Posted on 10/17/22

With the holidays coming up, law enforcement officers will increase their monitoring of intoxicated drivers. Every year intoxicated drivers cause fatal accidents all across Texas. When a person gets behind the wheel of a car while intoxicated and kills someone else, they can be charged with vehicular manslaughter.

The Difference Between Murder and Manslaughter Charges

Murder and manslaughter charges are both criminal charges that involve a defendant killing another person. The difference between murder in the first and second degree and manslaughter charges involves intent. With murder charges, the prosecution must prove that the defendant intended to kill the victim. On the contrary, with manslaughter charges, prosecutors do not have to prove that the driver intended to kill the victim. 

Instead, prosecutors only need to prove that the act was because of recklessness or negligence. In Texas, multiple types of manslaughter charges often come with less serious penalties than other types of homicide charges due to a lack of intent or recklessness.

The Definition of Vehicular Manslaughter

Under Texas law, manslaughter occurs when someone recklessly causes another person’s death. When the person who caused the other person’s death was operating a motor vehicle recklessly, that person can be charged with vehicular manslaughter. A person can also be charged with vehicular manslaughter if they recklessly operate a motor vehicle and cause the death of another person. Most vehicular homicide charges are punishable as a felony of the second degree.

Criminally Negligent Homicide

A person can also be charged with vehicular homicide if they operate a car with criminal negligence and cause another person’s death. In Texas, criminally negligent homicide is usually punished as a Texas jail felony.

Racing on the Highway

When a person is racing on a highway, competing in a drag race or acceleration contest, testing a vehicle’s speed, or otherwise racing, and causes a person’s death, the driver can face vehicular manslaughter charges. Similarly, if a driver causes another person’s death while operating a motor vehicle without a valid driver’s license or vehicle liability insurance, they can be charged with vehicular manslaughter. This specific offense is typically punishable as a Class A misdemeanor.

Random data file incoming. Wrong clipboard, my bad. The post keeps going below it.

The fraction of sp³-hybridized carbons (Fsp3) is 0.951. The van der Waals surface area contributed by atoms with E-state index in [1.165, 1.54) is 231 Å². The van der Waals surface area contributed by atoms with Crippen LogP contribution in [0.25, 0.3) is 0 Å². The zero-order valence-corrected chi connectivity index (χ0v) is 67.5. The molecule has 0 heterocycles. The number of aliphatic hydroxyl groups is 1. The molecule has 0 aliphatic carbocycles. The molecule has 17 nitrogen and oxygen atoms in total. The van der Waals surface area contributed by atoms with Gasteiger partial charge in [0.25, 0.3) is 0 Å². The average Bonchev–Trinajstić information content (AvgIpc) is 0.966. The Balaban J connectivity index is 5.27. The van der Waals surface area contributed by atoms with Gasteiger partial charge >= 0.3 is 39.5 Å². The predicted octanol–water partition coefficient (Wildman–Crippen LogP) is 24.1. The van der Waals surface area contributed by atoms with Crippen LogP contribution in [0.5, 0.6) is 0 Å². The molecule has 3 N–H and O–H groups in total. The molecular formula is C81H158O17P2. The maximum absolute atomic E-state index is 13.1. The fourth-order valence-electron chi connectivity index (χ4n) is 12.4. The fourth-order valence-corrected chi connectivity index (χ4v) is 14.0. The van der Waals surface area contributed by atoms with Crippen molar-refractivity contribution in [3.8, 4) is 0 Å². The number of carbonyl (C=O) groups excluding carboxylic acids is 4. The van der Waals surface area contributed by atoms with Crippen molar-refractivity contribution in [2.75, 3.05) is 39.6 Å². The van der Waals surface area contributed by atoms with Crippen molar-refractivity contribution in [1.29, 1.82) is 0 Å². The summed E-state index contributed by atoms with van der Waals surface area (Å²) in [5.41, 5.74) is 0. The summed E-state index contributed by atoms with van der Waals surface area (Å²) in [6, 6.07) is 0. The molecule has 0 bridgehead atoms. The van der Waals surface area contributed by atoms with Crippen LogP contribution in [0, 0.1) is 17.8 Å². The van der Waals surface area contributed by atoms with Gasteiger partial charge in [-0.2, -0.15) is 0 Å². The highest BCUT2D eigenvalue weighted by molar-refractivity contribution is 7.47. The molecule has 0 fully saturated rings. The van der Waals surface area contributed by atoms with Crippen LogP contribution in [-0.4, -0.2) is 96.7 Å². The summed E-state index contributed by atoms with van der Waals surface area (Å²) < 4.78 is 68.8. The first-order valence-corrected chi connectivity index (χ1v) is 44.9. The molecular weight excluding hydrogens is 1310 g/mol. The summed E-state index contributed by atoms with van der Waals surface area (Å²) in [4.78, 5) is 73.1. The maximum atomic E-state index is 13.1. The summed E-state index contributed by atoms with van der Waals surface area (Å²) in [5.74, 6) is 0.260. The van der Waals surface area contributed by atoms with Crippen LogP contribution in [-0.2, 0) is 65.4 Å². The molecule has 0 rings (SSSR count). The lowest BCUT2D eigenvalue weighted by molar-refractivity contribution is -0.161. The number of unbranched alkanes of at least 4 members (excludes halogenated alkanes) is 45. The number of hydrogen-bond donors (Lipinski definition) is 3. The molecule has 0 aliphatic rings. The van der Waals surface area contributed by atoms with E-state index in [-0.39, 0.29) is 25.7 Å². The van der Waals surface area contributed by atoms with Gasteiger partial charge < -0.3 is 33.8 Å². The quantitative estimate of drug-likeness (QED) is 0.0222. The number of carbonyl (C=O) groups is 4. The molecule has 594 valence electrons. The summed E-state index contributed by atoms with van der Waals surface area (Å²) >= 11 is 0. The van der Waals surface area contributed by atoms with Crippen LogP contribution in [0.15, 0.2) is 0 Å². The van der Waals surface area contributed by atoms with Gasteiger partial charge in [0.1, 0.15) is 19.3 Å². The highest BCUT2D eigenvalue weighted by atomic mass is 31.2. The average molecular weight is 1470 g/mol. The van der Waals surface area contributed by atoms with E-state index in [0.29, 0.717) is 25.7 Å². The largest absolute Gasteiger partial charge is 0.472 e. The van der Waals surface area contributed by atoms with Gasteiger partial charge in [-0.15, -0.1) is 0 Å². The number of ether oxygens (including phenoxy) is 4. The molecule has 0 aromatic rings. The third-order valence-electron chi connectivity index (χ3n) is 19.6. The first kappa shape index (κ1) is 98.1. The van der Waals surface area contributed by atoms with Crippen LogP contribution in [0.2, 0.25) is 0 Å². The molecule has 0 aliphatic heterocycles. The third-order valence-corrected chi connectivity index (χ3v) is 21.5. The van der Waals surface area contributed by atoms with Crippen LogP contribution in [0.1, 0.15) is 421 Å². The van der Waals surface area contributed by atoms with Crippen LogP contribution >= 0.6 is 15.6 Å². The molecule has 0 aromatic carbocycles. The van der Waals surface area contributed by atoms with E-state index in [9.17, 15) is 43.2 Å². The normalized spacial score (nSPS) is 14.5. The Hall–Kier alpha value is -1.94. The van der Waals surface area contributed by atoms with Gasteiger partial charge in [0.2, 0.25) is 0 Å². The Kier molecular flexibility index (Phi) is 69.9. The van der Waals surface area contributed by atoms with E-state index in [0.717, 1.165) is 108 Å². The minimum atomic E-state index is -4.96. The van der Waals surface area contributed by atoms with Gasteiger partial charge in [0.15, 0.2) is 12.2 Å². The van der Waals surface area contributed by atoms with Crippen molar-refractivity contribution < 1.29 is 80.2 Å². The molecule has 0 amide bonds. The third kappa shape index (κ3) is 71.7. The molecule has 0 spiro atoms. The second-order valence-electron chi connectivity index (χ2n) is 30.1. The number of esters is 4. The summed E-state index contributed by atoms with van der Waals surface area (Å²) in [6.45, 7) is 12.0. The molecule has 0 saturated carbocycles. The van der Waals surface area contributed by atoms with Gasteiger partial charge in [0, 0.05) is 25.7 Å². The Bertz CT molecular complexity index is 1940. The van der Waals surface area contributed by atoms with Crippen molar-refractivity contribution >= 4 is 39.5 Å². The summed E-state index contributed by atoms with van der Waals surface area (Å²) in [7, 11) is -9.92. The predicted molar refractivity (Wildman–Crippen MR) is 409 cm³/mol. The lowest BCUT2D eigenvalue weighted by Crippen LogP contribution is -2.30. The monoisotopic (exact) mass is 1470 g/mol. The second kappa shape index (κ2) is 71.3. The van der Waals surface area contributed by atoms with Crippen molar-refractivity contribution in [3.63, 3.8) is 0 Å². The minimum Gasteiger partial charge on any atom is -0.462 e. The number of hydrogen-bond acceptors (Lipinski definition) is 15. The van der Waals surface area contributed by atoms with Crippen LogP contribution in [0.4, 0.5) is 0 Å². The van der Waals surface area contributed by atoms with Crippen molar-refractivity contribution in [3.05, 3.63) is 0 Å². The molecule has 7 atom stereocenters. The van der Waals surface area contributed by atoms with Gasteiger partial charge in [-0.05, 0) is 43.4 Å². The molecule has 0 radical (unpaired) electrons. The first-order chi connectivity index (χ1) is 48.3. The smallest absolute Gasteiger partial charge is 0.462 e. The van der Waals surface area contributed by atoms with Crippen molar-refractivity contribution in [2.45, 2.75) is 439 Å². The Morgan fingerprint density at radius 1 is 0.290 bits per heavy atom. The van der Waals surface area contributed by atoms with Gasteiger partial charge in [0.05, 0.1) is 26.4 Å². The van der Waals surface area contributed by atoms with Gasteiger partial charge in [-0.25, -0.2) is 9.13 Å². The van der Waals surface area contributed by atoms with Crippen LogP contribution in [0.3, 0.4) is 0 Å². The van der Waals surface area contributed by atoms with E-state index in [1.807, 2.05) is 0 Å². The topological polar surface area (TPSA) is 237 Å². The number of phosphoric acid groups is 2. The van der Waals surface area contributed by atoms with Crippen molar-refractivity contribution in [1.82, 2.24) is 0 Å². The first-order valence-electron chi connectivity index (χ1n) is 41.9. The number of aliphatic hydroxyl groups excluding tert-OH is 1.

The Penalties for Vehicular Manslaughter in Texas

The penalties for vehicular manslaughter are serious in Texas. The specific penalty will depend on the type of statutory crime with which the defendant has been charged. State jail felony convictions can result in a jail sentence between 180 days and two years and a fine of up to $10,000. Second-degree felonies carry a jail sentence of between two and 20 years and a fine of up to $10,000. Finally, an offense that is a felony in the first degree can result in a prison sentence ranging from five years to 99 years or life imprisonment and a fine of up to $10,000.

Charged With Vehicular Homicide? You Need an Aggressive Criminal Defense Attorney

If you have been charged with vehicular homicide in Texas, you need an aggressive Dallas/Fort Worth criminal defense attorney on your side. Contact Abel Law Firm today to schedule your free case evaluation and learn more about how we can protect your rights and your future.

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Phone: 972.584.7837

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